Read Between the Lines: Ways to Help Your Child Become a Reading Success

 
 

Are today’s children, teens and adults reading less?

The answer is yes, according to the National Endowment for the Art (NEA)’s 2007 To Read or Not to Read: A Question of National Consequence.

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Not only are North Americans reading less, we are reading less often. The NEA study found, “Less than one-third of 13-year-olds are daily readers, a 14 percent decline from 20 years earlier.  Among 17-year-olds, the percentage of non-readers doubled over a 20-year period, from nine percent in 1984 to 19 percent in 2004.”  And, according to the U.S. Department of Labor, Bureau of Labor Statistics’ 2006 American Time Use Survey, on average, Americans ages 15 to 24 spend almost two hours a day watching TV, and only seven minutes of their daily leisure time reading.

As students prepare to enter college, their international reading scores are declining. The NEA study shows that reading scores for 12th grade students fell significantly from 1992 to 2005, and 2005 reading scores for male students are 13 points lower than for female students.

How Can the Trend Be Reversed?  The more children read, the more they'll enjoy reading and the better readers they're likely to become.  Everyday, we can celebrate the joy of reading and recognize reading’s importance in school and throughout life

What Can Parents Do to Engage and Interest Their Child in Reading?  Read together regularly.  Sylvan Learning recommends that parents spend an average of an hour a week - or 10 to 15 minutes a day - reading with young readers.  It establishes reading as a regular, daily habit.

Encourage your child to build his or her own library.  Children have always been natural collectors.  By encouraging book collecting and the creation of a personal library, you introduce your child to a world of resources.  Help your child start his or her own library by including a visit to a local bookstore in your weekly or monthly shopping outings.

Search for reading activities on the Internet.  There are an abundance of great Web sites that provide reading lists for children.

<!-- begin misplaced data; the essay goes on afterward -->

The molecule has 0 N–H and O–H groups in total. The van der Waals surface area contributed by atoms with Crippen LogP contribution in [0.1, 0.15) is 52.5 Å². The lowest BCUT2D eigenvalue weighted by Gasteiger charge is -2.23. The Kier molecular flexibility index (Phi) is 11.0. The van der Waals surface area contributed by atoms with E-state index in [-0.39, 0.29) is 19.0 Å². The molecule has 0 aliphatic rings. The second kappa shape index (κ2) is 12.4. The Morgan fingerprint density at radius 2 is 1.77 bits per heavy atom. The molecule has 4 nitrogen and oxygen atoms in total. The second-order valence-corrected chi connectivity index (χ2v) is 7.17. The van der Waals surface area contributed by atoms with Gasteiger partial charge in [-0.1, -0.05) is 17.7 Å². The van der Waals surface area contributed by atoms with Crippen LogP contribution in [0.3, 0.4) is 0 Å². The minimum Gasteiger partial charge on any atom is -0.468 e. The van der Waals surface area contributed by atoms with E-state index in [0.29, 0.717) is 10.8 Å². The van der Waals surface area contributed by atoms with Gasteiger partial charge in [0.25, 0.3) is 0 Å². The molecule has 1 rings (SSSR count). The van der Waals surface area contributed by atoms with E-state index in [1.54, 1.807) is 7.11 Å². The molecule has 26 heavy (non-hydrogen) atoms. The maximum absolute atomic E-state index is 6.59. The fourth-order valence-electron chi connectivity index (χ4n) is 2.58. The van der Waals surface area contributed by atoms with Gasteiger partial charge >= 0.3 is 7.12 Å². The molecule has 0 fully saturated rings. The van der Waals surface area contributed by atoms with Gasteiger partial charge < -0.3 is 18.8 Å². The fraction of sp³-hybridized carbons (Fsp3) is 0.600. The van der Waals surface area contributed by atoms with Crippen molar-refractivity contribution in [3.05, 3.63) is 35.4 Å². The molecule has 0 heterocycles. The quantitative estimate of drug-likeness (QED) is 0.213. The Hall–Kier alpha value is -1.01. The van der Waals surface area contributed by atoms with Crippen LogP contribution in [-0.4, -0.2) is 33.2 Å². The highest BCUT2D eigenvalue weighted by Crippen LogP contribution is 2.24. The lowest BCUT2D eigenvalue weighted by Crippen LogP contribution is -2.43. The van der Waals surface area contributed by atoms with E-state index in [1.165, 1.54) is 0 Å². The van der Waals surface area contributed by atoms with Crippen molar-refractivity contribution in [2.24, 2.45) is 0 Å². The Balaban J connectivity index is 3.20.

Make a book.  Encourage your children to write original stories and illustrate them with their own drawings.  It's a great way to increase comfort and familiarity with words.

Learn new words on the road.  Every journey, trip or vacation, regardless of the distance, introduces new ideas and objectives to your child and can enlarge his or her vocabulary.

Read with your child.  Reading to young children nurtures an interest in language, words and communication.  For older kids, reading together can be fun and interesting.  Take turns reading pages, chapters or major sections of a book.

Below is a recommended reading list. You can’t judge a book by its cover, but helping your child select a good book does not have to be a challenge. We recommend the following books and literary classics based on grade level.

Elementary School

Kindergarten:    A Play’s the Thing by Aliki

Grade 1:            Amelia Bedelia by Peggy Parish

Grade 2:            Anansi the Spider by Gerald McDermott

Grade 3:           The Adventures of Stuart Little by Daphne Skinner

Grade 4:            In the Year of the Boar and Jackie Robinson by Betsy Bao Lord

Grade 5:            Annie and the Old One by Miska Miles

 

Middle School

Grade 6:            You Be the Jury series by Marvin Miller

Grade 7:           The Giver by Lois Lowry

Grade 8:            20,000 Leagues Under the Sea by Jules Verne

 

High School

Grade 9:           White Fang by Jack London

Grade 10:         The Count of Monte Cristo by Alexandre Dumas

Grade 11:          Tuesdays with Morrie by Mitch Albom

Grade 12:          The Sun Also Rises by Ernest Hemingway

 

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Featured Blogger

Mark Kance

Mark Kance

Mark B. Kance, M.A.T. is the Executive Director at the Hamilton Township Sylvan Learning in Hamilton New Jersey.  Sylvan Learning is the leading provider of tutoring to students of all ages, grades and skill levels with more than 30 years of experience and nearly 800 centers located throughout North America. Sylvan's trained and Sylvan-certified instructors provide personalized instruction in reading, writing, mathematics, study skills and test-prep for college entrance and state exams. Sylvan also hosts MomMinded.com, a blog offering tips and resources from moms and education experts. For more information, call 1-800-31-SUCCESS or visit www.SylvanLearning.com.

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